MOSCOW — President Vladimir Putin is winning. For now. The Russian leader is winning because the post-Cold War order he has railed against has been thrown into chaos, and the Kremlin’s fingerprints are widely seen to be all over it. A year ago, Russia faced a united Europe, an expanded NATO alliance, a paucity of geopolitical allies and the possibility of four more years of poor relations with the United States under a Hillary Clinton presidency. Today, Putin’s military contingent in Syria just helped the government essentially retake Aleppo. The CIA has concluded that his hackers worked to help elect Donald Trump, who has dismissed commitments to Europe and touted better ties with Russia.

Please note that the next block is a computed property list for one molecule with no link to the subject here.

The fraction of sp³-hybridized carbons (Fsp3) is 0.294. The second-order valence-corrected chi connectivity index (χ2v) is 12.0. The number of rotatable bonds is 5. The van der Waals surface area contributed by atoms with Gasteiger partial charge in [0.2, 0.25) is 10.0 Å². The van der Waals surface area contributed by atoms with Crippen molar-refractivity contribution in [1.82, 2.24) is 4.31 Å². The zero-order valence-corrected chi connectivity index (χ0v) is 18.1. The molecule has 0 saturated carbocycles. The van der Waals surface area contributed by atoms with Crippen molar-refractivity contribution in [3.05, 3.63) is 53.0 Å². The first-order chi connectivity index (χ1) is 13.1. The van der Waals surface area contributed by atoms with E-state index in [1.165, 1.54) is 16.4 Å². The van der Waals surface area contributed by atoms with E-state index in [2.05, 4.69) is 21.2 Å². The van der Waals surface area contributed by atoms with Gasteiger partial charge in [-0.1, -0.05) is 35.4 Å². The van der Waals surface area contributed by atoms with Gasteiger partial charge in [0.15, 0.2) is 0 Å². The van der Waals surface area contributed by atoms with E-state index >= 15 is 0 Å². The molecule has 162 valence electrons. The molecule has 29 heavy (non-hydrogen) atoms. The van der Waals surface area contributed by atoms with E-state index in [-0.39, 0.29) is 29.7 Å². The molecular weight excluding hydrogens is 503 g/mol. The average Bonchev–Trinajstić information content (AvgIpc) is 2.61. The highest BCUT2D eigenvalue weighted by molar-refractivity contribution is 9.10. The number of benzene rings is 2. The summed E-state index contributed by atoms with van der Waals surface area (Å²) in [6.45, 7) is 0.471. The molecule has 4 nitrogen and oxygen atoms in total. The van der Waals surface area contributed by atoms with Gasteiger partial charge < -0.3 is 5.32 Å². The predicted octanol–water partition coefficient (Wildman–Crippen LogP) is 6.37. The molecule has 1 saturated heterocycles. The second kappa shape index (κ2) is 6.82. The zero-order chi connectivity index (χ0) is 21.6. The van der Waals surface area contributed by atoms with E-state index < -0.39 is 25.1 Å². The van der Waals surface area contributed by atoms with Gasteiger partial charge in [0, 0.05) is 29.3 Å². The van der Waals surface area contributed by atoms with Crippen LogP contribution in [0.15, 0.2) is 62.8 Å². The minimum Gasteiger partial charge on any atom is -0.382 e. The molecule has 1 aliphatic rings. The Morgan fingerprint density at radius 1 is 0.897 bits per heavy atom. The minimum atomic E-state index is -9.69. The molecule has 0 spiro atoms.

In Washington, London, Berlin and Paris, the Cold War notions of “fake news” and “Soviet-style propaganda” are back in style, except now people say them about shiny new concepts such as cyberattacks and WikiLeaks. Whether or not the Kremlin is guilty of doing all the things Western accusers say it is, Russia is now considered a master purveyor of geopolitical disorder. And that, for Putin, is a win.
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